Safe and Sound

Fidelity Federal Savings and Loan Association of Delaware

Delaware, OH
5
Star Rating
Fidelity Federal Savings and Loan Association of Delaware is an FDIC-insured bank started in 1887 and currently headquartered in Delaware, OH. The bank has equity of $22.0 million on $106.6 million in assets, according to December 31, 2017, regulatory filings.

With 23 full-time employees in 2 offices in OH, the bank has amassed loans and leases worth $49.4 million, including real estate loans of $48.8 million. U.S. bank customers currently have $84.3 million in deposits with the bank.

Overall, Bankrate believes that, as of December 31, 2017, Fidelity Federal Savings and Loan Association of Delaware exhibited a superior condition, earning a full 5 stars for safety and soundness. Here's a breakdown of how the bank did on the three important criteria Bankrate used to score American banks on safety and soundness.

WHAT IS
SAFE AND SOUND?

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THE INSTITUTION'S SCORE

Capital Score

Capital acts as a cushion against losses and as protection for account holders when a bank is struggling financially. Therefore, a bank's level of capital is a useful measurement of a bank's financial strength. From a safety and soundness perspective, the higher the capital, the better.

Fidelity Federal Savings and Loan Association of Delaware scored above the national average of 13.13 points on our test to measure the adequacy of a bank's capital, scoring 30 out of a possible 30 points.

A bank's Tier 1 capital ratio is an essential measure of this buffer. Fidelity Federal Savings and Loan Association of Delaware's Tier 1 capital ratio was 47.73 percent, exceeding the 6 percent level regulators consider adequate, and exceeding the national average of 25.65 percent. A higher capital ratio suggests the bank will be better able to stand up to economic headwinds.

Overall, Fidelity Federal Savings and Loan Association of Delaware held equity amounting to 20.61 percent of its assets, which exceeded the national average of 12.03 percent.

Asset Quality Score

This test's purpose is to estimate how the bank's capitalization and allocated loan loss reserves could be affected by troubled assets, such as past-due loans.

Having a large number of these types of assets may eventually force a bank to use capital to cover losses, cutting down on its equity buffer. It also means that there are likely to be many assets that are in non-accrual status and thus aren't earning interest for the bank, pushing down earnings and increasing the risk of a future failure.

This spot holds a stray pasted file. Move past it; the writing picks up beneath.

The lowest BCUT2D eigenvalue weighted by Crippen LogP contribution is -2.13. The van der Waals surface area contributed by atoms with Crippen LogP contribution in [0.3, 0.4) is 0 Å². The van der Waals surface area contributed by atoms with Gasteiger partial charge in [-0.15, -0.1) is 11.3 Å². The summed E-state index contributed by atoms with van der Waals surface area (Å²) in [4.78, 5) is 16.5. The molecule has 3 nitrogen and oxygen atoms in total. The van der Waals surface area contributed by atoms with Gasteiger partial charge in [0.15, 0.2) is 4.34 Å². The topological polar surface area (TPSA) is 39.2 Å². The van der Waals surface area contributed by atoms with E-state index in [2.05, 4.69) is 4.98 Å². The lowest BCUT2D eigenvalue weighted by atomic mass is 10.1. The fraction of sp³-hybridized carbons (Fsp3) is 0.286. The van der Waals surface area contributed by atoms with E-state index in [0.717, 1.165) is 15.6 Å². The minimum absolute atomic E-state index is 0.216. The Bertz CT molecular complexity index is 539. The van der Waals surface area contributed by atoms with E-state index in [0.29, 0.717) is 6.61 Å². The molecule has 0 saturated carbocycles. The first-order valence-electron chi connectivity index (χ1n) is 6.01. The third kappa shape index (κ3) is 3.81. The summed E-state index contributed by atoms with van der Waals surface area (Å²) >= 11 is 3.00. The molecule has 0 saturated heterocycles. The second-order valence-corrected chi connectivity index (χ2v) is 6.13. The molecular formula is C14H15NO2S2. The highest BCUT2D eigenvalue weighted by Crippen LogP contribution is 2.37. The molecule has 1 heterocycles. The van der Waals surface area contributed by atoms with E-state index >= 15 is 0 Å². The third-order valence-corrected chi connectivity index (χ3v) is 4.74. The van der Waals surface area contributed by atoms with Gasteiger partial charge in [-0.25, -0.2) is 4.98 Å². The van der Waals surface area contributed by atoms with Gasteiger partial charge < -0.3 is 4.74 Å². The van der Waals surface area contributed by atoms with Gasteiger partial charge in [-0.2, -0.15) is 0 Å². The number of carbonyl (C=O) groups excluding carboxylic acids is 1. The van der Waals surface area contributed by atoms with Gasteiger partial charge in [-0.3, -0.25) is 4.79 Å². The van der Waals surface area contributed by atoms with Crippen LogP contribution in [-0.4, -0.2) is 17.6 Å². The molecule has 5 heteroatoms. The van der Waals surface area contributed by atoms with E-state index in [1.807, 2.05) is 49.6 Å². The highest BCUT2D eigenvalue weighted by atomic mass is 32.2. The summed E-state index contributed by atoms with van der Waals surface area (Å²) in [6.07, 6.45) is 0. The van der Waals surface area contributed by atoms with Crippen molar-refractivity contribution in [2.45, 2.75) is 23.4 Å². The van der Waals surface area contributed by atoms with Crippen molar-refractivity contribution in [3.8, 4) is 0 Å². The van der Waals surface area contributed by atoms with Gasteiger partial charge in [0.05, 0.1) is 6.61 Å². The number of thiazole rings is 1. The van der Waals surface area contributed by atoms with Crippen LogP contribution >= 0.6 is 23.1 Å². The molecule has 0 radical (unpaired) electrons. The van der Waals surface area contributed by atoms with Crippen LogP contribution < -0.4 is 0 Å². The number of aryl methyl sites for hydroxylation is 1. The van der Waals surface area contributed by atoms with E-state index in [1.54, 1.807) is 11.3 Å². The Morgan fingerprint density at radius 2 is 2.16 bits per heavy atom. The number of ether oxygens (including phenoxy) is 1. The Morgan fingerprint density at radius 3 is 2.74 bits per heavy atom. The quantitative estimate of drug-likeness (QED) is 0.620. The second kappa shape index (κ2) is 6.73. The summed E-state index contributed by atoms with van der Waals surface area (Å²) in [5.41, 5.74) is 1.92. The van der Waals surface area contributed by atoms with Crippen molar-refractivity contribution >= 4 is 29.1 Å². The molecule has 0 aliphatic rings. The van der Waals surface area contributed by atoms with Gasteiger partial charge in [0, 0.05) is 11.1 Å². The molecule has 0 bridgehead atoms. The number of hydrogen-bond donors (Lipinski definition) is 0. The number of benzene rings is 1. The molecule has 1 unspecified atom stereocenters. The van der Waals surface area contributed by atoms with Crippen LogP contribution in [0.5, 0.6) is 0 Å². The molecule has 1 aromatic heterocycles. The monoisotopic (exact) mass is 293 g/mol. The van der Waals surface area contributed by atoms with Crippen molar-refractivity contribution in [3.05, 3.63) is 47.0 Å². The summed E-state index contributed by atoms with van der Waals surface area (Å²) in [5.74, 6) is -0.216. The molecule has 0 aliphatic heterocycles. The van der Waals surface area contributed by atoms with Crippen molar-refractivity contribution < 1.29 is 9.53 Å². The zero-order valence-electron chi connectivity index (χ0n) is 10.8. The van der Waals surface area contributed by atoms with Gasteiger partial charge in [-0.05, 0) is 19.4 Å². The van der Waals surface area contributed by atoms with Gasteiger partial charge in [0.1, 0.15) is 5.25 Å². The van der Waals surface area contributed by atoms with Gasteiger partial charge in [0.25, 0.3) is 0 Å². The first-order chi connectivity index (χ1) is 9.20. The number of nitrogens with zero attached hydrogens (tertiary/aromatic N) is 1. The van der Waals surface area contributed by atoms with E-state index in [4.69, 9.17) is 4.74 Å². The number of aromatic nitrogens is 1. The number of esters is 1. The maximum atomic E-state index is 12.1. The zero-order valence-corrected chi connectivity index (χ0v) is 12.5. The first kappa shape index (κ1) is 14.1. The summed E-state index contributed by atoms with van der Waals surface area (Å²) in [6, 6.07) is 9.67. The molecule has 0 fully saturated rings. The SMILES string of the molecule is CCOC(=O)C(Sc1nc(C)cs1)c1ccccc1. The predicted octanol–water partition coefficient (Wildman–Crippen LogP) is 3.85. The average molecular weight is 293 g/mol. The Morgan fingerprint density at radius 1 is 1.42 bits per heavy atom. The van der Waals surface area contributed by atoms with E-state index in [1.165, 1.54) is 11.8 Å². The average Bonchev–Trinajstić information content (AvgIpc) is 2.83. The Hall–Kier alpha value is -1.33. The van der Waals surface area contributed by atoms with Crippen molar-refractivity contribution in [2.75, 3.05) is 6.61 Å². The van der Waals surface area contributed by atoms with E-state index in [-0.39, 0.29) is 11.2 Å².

Fidelity Federal Savings and Loan Association of Delaware exceeded the national average of 37.49 on Bankrate's test of asset quality, racking up 40 out of a possible 40 points .

A useful indicator of asset quality is the percentage of problem assets a bank holds compared to its total assets. As of December 31, 2017, 0.35 percent of Fidelity Federal Savings and Loan Association of Delaware's loans were noncurrent, meaning they were more than 90 days past due or were in non-accrual status. That's below the national average of 1.01 percent.

Banks keep a reserve to handle troubled assets known as an "allowance for loan and lease losses." How large that reserve is can be a handy indicator when evaluating a bank's ability to manage troubled assets, especially when compared to the total amount of at-risk loans. Unfortunately, the FDIC did not provide information on Fidelity Federal Savings and Loan Association of Delaware's loan loss allowance in its most recent filings.

Earnings score

How profitable a bank is has an effect on its safety and soundness. A bank can retain its earnings, expanding its capital cushion, or put them to work addressing problematic loans, potentially making the bank better prepared to withstand economic trouble. Obviously, banks that are losing money are less able to do those things.

Fidelity Federal Savings and Loan Association of Delaware scored 2 out of a possible 30 on Bankrate's earnings test, coming in below the national average of 15.12.

Return on equity, calculated by dividing net income (profit, basically) by total equity, is one important way to measure a bank's earnings. Fidelity Federal Savings and Loan Association of Delaware's most recent annualized quarterly return on equity was 0.65 percent, below the national average of 8.10 percent.

The bank earned net income of $143,000 on total equity of $22.0 million for the twelve months ended December 31, 2017. The bank had an annualized return on average assets, or ROA, of 0.14 percent, below the 1 percent deemed satisfactory in accordance with industry standards and below the average for U.S. banks of 1.00 percent.

WHAT IS SAFE & SOUND?

Bankrate.com's Safe & Sound Ratings provide a star rating system to evaluate the current financial status of financial institutions. The information gathered about banks, credit unions and thrifts is updated as set forth in the Terms of Use of Safe & Sound Ratings and Reports. The Safe & Sound Ratings information is grouped by categories of banks, thrifts and credit unions.

Scoring methodology

Bankrate.com evaluates the financial condition of institutions and assigns a one- to five-star rating for each with five stars representing the highest rating. Institutions with satisfactory performance will generally receive a rating of three or more stars. The majority of institutions fall into the three- to four-star range. An institution with an "NR" rating may be too new to rate or may have limited the publicly available information in their regulatory filings. The "NR" is not an indication of financial strength or weakness. The Safe & Sound rating is believed to be reliable, but the information is not guaranteed. In addition, events since the information was collected may have altered the institution's financial condition.